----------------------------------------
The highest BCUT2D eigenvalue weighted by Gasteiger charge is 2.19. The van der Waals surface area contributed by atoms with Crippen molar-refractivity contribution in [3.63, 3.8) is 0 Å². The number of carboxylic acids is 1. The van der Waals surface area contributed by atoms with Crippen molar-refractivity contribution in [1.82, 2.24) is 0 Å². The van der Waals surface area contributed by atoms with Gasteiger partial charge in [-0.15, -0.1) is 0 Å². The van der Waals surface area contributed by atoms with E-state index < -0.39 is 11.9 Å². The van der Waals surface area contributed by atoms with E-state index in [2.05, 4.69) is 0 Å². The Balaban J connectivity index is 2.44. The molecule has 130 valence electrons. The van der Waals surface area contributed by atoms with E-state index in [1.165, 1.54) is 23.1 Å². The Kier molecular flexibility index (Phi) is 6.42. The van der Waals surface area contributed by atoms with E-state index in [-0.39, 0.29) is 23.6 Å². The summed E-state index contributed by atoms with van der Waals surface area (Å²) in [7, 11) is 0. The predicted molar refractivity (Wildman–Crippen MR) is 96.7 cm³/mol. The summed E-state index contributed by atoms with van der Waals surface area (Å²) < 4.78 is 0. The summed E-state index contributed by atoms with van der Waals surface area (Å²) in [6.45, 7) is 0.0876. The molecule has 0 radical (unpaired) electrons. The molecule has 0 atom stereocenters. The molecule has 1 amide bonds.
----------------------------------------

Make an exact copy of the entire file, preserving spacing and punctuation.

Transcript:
The highest BCUT2D eigenvalue weighted by Gasteiger charge is 2.19. The van der Waals surface area contributed by atoms with Crippen molar-refractivity contribution in [3.63, 3.8) is 0 Å². The number of carboxylic acids is 1. The van der Waals surface area contributed by atoms with Crippen molar-refractivity contribution in [1.82, 2.24) is 0 Å². The van der Waals surface area contributed by atoms with Gasteiger partial charge in [-0.15, -0.1) is 0 Å². The van der Waals surface area contributed by atoms with E-state index < -0.39 is 11.9 Å². The van der Waals surface area contributed by atoms with E-state index in [2.05, 4.69) is 0 Å². The Balaban J connectivity index is 2.44. The molecule has 130 valence electrons. The van der Waals surface area contributed by atoms with E-state index in [1.165, 1.54) is 23.1 Å². The Kier molecular flexibility index (Phi) is 6.42. The van der Waals surface area contributed by atoms with E-state index in [-0.39, 0.29) is 23.6 Å². The summed E-state index contributed by atoms with van der Waals surface area (Å²) in [7, 11) is 0. The predicted molar refractivity (Wildman–Crippen MR) is 96.7 cm³/mol. The summed E-state index contributed by atoms with van der Waals surface area (Å²) < 4.78 is 0. The summed E-state index contributed by atoms with van der Waals surface area (Å²) in [6.45, 7) is 0.0876. The molecule has 0 radical (unpaired) electrons. The molecule has 0 atom stereocenters. The molecule has 1 amide bonds.